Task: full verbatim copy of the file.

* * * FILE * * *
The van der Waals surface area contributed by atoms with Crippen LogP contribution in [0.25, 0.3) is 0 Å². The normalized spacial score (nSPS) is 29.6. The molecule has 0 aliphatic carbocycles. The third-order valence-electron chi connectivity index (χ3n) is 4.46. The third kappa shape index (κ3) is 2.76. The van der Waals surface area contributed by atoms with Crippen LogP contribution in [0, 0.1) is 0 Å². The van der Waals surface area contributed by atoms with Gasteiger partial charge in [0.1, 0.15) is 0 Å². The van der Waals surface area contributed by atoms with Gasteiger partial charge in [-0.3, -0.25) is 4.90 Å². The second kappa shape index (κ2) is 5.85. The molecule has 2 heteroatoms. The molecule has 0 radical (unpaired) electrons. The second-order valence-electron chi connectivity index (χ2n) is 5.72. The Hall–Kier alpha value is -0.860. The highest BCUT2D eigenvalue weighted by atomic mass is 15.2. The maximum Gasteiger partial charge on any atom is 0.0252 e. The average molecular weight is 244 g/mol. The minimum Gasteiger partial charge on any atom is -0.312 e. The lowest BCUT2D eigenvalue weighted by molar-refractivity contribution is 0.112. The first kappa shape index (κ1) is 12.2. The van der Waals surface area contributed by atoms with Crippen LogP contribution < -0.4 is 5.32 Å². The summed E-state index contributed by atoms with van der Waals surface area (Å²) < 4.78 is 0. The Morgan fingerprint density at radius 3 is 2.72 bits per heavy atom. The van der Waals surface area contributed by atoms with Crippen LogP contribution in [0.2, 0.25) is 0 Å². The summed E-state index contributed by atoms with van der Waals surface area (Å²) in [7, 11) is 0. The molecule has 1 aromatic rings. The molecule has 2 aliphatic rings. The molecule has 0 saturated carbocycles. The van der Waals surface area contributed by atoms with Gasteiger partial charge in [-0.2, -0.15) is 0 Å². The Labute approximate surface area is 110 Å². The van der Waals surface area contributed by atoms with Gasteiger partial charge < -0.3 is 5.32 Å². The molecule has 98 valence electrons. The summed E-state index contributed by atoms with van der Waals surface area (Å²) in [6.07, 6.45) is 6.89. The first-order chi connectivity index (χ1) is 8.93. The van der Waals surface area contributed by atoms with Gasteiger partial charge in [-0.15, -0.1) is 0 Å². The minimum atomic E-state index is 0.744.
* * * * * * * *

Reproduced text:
The van der Waals surface area contributed by atoms with Crippen LogP contribution in [0.25, 0.3) is 0 Å². The normalized spacial score (nSPS) is 29.6. The molecule has 0 aliphatic carbocycles. The third-order valence-electron chi connectivity index (χ3n) is 4.46. The third kappa shape index (κ3) is 2.76. The van der Waals surface area contributed by atoms with Crippen LogP contribution in [0, 0.1) is 0 Å². The van der Waals surface area contributed by atoms with Gasteiger partial charge in [0.1, 0.15) is 0 Å². The van der Waals surface area contributed by atoms with Gasteiger partial charge in [-0.3, -0.25) is 4.90 Å². The second kappa shape index (κ2) is 5.85. The molecule has 2 heteroatoms. The molecule has 0 radical (unpaired) electrons. The second-order valence-electron chi connectivity index (χ2n) is 5.72. The Hall–Kier alpha value is -0.860. The highest BCUT2D eigenvalue weighted by atomic mass is 15.2. The maximum Gasteiger partial charge on any atom is 0.0252 e. The average molecular weight is 244 g/mol. The minimum Gasteiger partial charge on any atom is -0.312 e. The lowest BCUT2D eigenvalue weighted by molar-refractivity contribution is 0.112. The first kappa shape index (κ1) is 12.2. The van der Waals surface area contributed by atoms with Crippen LogP contribution < -0.4 is 5.32 Å². The summed E-state index contributed by atoms with van der Waals surface area (Å²) < 4.78 is 0. The Morgan fingerprint density at radius 3 is 2.72 bits per heavy atom. The van der Waals surface area contributed by atoms with Crippen LogP contribution in [0.2, 0.25) is 0 Å². The summed E-state index contributed by atoms with van der Waals surface area (Å²) in [7, 11) is 0. The molecule has 1 aromatic rings. The molecule has 2 aliphatic rings. The molecule has 0 saturated carbocycles. The van der Waals surface area contributed by atoms with Gasteiger partial charge in [-0.2, -0.15) is 0 Å². The Labute approximate surface area is 110 Å². The van der Waals surface area contributed by atoms with Gasteiger partial charge < -0.3 is 5.32 Å². The molecule has 98 valence electrons. The summed E-state index contributed by atoms with van der Waals surface area (Å²) in [6.07, 6.45) is 6.89. The first-order chi connectivity index (χ1) is 8.93. The van der Waals surface area contributed by atoms with Gasteiger partial charge in [-0.15, -0.1) is 0 Å². The minimum atomic E-state index is 0.744.